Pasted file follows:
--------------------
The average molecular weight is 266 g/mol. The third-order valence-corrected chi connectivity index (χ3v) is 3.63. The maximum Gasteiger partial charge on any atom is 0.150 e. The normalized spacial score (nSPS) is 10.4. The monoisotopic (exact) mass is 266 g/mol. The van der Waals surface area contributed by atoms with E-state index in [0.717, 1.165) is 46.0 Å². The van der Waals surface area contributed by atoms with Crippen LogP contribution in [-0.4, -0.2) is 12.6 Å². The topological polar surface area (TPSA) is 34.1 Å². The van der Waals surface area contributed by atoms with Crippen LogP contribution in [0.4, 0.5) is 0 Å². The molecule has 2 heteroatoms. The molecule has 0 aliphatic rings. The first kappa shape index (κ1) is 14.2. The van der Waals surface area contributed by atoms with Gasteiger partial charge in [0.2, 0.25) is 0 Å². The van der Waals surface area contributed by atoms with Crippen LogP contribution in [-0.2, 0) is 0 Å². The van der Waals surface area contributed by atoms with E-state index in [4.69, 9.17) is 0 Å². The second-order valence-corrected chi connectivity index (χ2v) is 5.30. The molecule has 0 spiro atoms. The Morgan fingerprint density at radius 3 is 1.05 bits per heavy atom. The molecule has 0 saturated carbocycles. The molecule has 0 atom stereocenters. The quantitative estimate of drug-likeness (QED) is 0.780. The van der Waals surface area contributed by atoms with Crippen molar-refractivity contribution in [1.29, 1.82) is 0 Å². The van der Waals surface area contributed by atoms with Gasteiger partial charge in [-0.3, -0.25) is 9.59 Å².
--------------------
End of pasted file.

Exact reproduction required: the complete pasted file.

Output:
The average molecular weight is 266 g/mol. The third-order valence-corrected chi connectivity index (χ3v) is 3.63. The maximum Gasteiger partial charge on any atom is 0.150 e. The normalized spacial score (nSPS) is 10.4. The monoisotopic (exact) mass is 266 g/mol. The van der Waals surface area contributed by atoms with E-state index in [0.717, 1.165) is 46.0 Å². The van der Waals surface area contributed by atoms with Crippen LogP contribution in [-0.4, -0.2) is 12.6 Å². The topological polar surface area (TPSA) is 34.1 Å². The van der Waals surface area contributed by atoms with Crippen LogP contribution in [0.4, 0.5) is 0 Å². The molecule has 2 heteroatoms. The molecule has 0 aliphatic rings. The first kappa shape index (κ1) is 14.2. The van der Waals surface area contributed by atoms with Gasteiger partial charge in [0.2, 0.25) is 0 Å². The van der Waals surface area contributed by atoms with Crippen LogP contribution in [-0.2, 0) is 0 Å². The van der Waals surface area contributed by atoms with E-state index in [4.69, 9.17) is 0 Å². The second-order valence-corrected chi connectivity index (χ2v) is 5.30. The molecule has 0 spiro atoms. The Morgan fingerprint density at radius 3 is 1.05 bits per heavy atom. The molecule has 0 saturated carbocycles. The molecule has 0 atom stereocenters. The quantitative estimate of drug-likeness (QED) is 0.780. The van der Waals surface area contributed by atoms with Crippen molar-refractivity contribution in [1.29, 1.82) is 0 Å². The van der Waals surface area contributed by atoms with Gasteiger partial charge in [-0.3, -0.25) is 9.59 Å².